Kaiser Study: Subsidies Sharply Limit Out-of-Pocket Costs for Low-Income Families in Silver ACA Plans

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The study evaluated average cost-sharing for those receiving subsidies in Silver Plans in the 37 states that would be affected by King v. Burwell. In that case, plaintiffs argue that the plain language of the Affordable Care Act does not allow consumers to receive subsidies if they live in states using the federal heath insurance marketplace.

Low-income persons and families receiving subsidies for health coverage under the Affordable Care Act (ACA) have sharply lower out-of-pocket costs than those who do not qualify for the subsides, according to a new report from the Kaiser Family Foundation (KFF).

The study, prepared to show what is at stake in King v. Burwell, explains that cost-sharing subsidies are different from premium tax credits and play a substantial role in holding down costs, especially for those earning 150% of the federal poverty level or less. Consumers who rely on cost-sharing subsidies would be at risk, the study asserts, if the US Supreme Court rules that subsidies in the 37 states using the federal marketplace are no longer allowed. The subsidies are also available in states with their own insurance exchanges, but these consumers would not be affected by the case.

Under the ACA, insurers are required to offer consumers with lower incomes versions of the standard silver plan with lower levels of cost sharing. Those with incomes less than or equal to 150% of the federal poverty level (FPL) can enroll in a plan with a 94% actuarial value; those with 150% to 200% of the FPL can enroll in a plan with 87% actuarial value; those with incomes 200% to 250% of the FPL can enroll in a plan with 73% actuarial value. Higher actuarial value mean there is less cost-sharing. A standard silver plan an actuarial value of 70%, which means the plan covers 70% of the anticipated cost of care and the consumer pays 30%.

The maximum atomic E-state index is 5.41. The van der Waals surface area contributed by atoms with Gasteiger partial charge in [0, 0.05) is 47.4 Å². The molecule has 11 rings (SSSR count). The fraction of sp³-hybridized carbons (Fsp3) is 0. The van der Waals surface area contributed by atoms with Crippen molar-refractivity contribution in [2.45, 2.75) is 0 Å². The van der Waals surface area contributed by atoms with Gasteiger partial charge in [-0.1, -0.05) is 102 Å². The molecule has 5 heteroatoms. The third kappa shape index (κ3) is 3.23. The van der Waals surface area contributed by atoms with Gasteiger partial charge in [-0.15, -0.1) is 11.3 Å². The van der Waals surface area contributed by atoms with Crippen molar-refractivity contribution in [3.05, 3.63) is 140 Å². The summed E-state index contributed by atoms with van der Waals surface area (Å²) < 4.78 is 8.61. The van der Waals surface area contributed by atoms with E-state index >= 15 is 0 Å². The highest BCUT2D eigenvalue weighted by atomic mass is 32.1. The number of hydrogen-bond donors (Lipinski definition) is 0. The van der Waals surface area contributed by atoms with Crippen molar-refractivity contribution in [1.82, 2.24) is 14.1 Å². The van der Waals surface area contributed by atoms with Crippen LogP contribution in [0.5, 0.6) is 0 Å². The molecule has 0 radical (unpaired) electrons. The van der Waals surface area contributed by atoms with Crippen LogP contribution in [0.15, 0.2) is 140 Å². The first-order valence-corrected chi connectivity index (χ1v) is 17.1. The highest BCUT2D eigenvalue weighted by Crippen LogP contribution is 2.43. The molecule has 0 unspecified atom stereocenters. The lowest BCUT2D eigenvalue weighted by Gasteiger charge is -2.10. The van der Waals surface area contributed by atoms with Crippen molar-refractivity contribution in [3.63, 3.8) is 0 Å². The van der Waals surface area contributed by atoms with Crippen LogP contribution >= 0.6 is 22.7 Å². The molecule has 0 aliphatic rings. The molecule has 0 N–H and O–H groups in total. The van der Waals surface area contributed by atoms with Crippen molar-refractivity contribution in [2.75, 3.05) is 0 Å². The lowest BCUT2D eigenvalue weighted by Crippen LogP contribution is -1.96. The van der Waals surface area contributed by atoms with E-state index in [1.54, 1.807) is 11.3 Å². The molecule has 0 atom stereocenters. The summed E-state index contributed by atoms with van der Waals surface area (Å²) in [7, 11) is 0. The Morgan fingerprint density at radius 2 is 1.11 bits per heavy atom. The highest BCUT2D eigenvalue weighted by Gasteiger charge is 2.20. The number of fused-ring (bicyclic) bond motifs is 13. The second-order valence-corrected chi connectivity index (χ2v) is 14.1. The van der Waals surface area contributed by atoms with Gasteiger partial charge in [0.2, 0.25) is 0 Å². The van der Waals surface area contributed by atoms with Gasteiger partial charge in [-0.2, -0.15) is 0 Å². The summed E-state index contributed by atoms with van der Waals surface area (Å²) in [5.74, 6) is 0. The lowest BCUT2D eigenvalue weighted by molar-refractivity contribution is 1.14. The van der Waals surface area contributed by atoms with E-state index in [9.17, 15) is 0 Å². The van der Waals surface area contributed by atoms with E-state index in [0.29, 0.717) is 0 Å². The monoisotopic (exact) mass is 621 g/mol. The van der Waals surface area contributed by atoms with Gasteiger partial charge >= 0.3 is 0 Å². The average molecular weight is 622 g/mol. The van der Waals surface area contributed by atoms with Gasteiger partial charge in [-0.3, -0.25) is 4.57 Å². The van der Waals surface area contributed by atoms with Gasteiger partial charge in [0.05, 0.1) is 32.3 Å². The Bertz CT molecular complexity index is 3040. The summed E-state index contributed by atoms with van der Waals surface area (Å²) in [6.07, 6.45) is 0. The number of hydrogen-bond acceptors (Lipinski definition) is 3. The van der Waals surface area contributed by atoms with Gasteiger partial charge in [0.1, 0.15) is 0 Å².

The KFF study that due to cost-sharing subsidies, out-of-pocket costs in silver plans vary widely depending on income. For example, the average annual medical and drug deductible in a silver plan ranged from $2556 for someone in a standard plan to $2077 for someone in the 200% to 250% FPL range, to $737 in the 150% to 200% FPL range, to just $229 for those in the 150% FPL or under. Copayments for office visits showed a similar pattern, with the price points at $28, $23, $17, and $14.

The greatest difference was for annual out-of-pocket limits: For standard silver plans, KFF found the average limit was $5826. For those in the 200% to 250% FPL range, the limit was $4624; for $150% to 200% FPL it was $1692, and for 150% FPL and under it was $881.

Plaintiffs who brought King v. Burwell assert that the plain language of the ACA does not permit consumers who live in states without their own exchange from receiving financial subsidies. However, those who defend the current practice, which was upheld in an IRS ruling, say this was the intent of Congress. Numerous friend-of-the-court briefs filed by advocacy groups that supported the ACA say that its intent to grant subsidies to all eligible consumers was clear; otherwise, the groups, say, they would not have supported the law.

The Supreme Court will hear oral arguments in King v. Burwell next month.

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